Mainroads reacts to criticism

Due to harsh winter weather conditions, the roads and highways in the East Kootenays have been more difficult to maintain.

Due to harsh winter weather conditions, the roads and highways in the East Kootenays have been more difficult to maintain. The issue has been brought to the attention of the City and Mainroads, the contractor responsible for maintaining the roads in the Elk Valley.

The province contracts the maintaining of highways in the East Kootenay to Mainroads, who in return, subcontracts some of the work to local operators, Mow and Snow.

“Basically as part of our contract we have, some of the small sidewalk cleaning and small snow removal stuff, that for the most part is time sensitive and the goal is to have that work done, as part of spec in the contract and expectations in the contract, so that’s why we hire a sub to help with it,” said Alan Sander, General Manager for Mainroad East Kootenay.

Last week, The Free Press published a Letter to the Editor regarding the state of the sidewalk on the West Fernie Bridge. In relation to the letter, Sander said Mainroad’s aim is to have the roads and sidewalks cleared within a day of the last snowfall.

“The expectations are pretty simple from the last snowflake falling, I believe it’s 24 hours to have the sidewalks cleared,” said Sander. “In this particular situation, from what I have learned, the sidewalk had been cleaned and then the road crew removed some more slush and grime from the road that ended up on the sidewalk. They didn’t let Mow and Snow know that it had been done so they were unaware that it had to be re-cleaned, which they were made aware of the next day and then it was done.”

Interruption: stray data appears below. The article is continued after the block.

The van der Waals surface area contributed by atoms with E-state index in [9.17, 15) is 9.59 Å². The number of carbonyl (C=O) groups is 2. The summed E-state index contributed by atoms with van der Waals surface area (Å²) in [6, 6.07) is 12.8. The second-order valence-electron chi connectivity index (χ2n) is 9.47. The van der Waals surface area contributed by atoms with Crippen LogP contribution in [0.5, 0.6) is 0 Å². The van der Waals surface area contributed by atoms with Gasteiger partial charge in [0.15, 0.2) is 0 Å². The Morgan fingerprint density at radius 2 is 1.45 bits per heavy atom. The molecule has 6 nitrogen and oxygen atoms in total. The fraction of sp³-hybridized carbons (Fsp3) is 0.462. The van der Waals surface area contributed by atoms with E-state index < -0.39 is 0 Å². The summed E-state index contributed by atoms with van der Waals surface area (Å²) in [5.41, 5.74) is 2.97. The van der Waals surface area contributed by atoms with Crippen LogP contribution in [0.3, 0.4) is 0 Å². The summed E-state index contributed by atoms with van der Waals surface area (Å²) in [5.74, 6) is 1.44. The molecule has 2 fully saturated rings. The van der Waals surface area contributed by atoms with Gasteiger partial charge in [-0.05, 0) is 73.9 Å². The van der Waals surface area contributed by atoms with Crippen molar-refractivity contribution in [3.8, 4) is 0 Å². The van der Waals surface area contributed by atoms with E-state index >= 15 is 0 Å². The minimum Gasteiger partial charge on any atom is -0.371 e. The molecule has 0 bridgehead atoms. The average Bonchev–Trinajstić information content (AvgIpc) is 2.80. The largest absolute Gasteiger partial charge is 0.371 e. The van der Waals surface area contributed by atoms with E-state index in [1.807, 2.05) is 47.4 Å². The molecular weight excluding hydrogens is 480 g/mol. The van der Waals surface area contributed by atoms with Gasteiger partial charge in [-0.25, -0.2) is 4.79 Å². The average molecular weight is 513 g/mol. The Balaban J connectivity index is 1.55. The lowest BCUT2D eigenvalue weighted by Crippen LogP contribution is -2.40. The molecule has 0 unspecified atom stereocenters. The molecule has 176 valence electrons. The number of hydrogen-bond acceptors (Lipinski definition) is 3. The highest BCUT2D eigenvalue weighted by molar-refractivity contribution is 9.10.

The 24-hour window between snowfall and road clearing can fall into an area of debate. As Sander explains, if it starts snowing when crews are clearing the roads, it can blur when the roads are expected to be cleared.

“In most cases, the spec is we have 24 hours after the last snowflake falls and then you get into some gray area of discussion. If it starts snowing again, when is 24 hours? The objective is to keep the sidewalk as safe for the people as possible. Not saying there is never going be an oversight,” said Sander, adding that there is a factor of human error.

A group of East Kootenay citizens who are concerned with the road conditions have organized a protest outside of Bill Bennett’s Cranbrook office. As of press time, the protest was set for Jan. 20. Bennett has come out in support of Mainroad and the protest is against the province awarding Mainroad with the contract for the area, which is up for renewal this year.

“We live in a democracy and people can express their thoughts and beliefs, but the reality is what some people expect us to do exceeds what we are hired to do,” Sander said in relation to the planned protest. “Just a simple comparison is if you go buy $20 worth of gas, are they going to give you $25 worth of gas? You’re going to get $20 worth of gas and that is just the way it works.”

Sander said that along with a spattering of complaints, he has heard positive comments about Mainroad’s service this year.

“Talking to other people that lived here in prior years, they tell me that the road conditions in the Elk Valley this year far exceed what has been there in the previous years,” he said. “We live in the mountains, there is always going to be a little bit of water melting some way or coming across the corner from the high side so there is always that somewhat of a false sense of security when they see black roads and the unfortunate thing is that accidents happen when the roads are bare and black.”

“You can’t have Vancouver road conditions in the East Kootenays,” continued Sander. “It would be nice if we could but it’s not feasible.”


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